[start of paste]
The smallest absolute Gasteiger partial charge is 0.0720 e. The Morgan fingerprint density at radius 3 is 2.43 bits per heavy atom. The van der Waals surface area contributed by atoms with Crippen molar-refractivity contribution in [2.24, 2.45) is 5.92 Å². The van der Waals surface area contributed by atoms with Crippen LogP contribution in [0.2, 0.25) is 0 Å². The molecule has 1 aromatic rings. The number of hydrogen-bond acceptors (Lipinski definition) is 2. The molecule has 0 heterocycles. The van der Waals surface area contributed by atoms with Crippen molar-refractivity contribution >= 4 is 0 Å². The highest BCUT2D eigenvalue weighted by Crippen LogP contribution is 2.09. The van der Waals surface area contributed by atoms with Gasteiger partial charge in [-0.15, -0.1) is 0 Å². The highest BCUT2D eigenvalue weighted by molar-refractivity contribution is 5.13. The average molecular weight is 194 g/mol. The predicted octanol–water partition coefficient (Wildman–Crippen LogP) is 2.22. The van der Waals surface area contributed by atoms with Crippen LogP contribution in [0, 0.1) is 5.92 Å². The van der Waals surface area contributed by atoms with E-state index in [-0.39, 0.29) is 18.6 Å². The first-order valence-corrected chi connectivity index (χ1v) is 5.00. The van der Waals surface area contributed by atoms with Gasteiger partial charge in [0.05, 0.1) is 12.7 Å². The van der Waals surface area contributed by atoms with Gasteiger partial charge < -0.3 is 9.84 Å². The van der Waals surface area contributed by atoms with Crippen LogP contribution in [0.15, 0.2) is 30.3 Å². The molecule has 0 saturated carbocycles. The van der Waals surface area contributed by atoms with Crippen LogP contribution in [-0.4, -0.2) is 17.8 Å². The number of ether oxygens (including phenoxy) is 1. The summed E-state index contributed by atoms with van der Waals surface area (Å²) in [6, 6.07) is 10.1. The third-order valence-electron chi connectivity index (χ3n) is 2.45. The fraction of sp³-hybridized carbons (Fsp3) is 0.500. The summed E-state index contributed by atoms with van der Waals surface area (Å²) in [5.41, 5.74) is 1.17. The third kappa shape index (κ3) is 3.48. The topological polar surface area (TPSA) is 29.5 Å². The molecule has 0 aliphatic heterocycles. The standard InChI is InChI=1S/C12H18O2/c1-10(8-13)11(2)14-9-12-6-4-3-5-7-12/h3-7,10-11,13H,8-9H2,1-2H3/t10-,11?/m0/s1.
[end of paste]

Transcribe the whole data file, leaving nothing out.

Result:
The smallest absolute Gasteiger partial charge is 0.0720 e. The Morgan fingerprint density at radius 3 is 2.43 bits per heavy atom. The van der Waals surface area contributed by atoms with Crippen molar-refractivity contribution in [2.24, 2.45) is 5.92 Å². The van der Waals surface area contributed by atoms with Crippen LogP contribution in [0.2, 0.25) is 0 Å². The molecule has 1 aromatic rings. The number of hydrogen-bond acceptors (Lipinski definition) is 2. The molecule has 0 heterocycles. The van der Waals surface area contributed by atoms with Crippen molar-refractivity contribution >= 4 is 0 Å². The highest BCUT2D eigenvalue weighted by Crippen LogP contribution is 2.09. The van der Waals surface area contributed by atoms with Gasteiger partial charge in [-0.15, -0.1) is 0 Å². The highest BCUT2D eigenvalue weighted by molar-refractivity contribution is 5.13. The average molecular weight is 194 g/mol. The predicted octanol–water partition coefficient (Wildman–Crippen LogP) is 2.22. The van der Waals surface area contributed by atoms with Crippen LogP contribution in [0, 0.1) is 5.92 Å². The van der Waals surface area contributed by atoms with E-state index in [-0.39, 0.29) is 18.6 Å². The first-order valence-corrected chi connectivity index (χ1v) is 5.00. The van der Waals surface area contributed by atoms with Gasteiger partial charge in [0.05, 0.1) is 12.7 Å². The van der Waals surface area contributed by atoms with Gasteiger partial charge < -0.3 is 9.84 Å². The van der Waals surface area contributed by atoms with Crippen LogP contribution in [0.15, 0.2) is 30.3 Å². The molecule has 0 saturated carbocycles. The van der Waals surface area contributed by atoms with Crippen LogP contribution in [-0.4, -0.2) is 17.8 Å². The number of ether oxygens (including phenoxy) is 1. The summed E-state index contributed by atoms with van der Waals surface area (Å²) in [6, 6.07) is 10.1. The third-order valence-electron chi connectivity index (χ3n) is 2.45. The fraction of sp³-hybridized carbons (Fsp3) is 0.500. The summed E-state index contributed by atoms with van der Waals surface area (Å²) in [5.41, 5.74) is 1.17. The third kappa shape index (κ3) is 3.48. The topological polar surface area (TPSA) is 29.5 Å². The molecule has 0 aliphatic heterocycles. The standard InChI is InChI=1S/C12H18O2/c1-10(8-13)11(2)14-9-12-6-4-3-5-7-12/h3-7,10-11,13H,8-9H2,1-2H3/t10-,11?/m0/s1.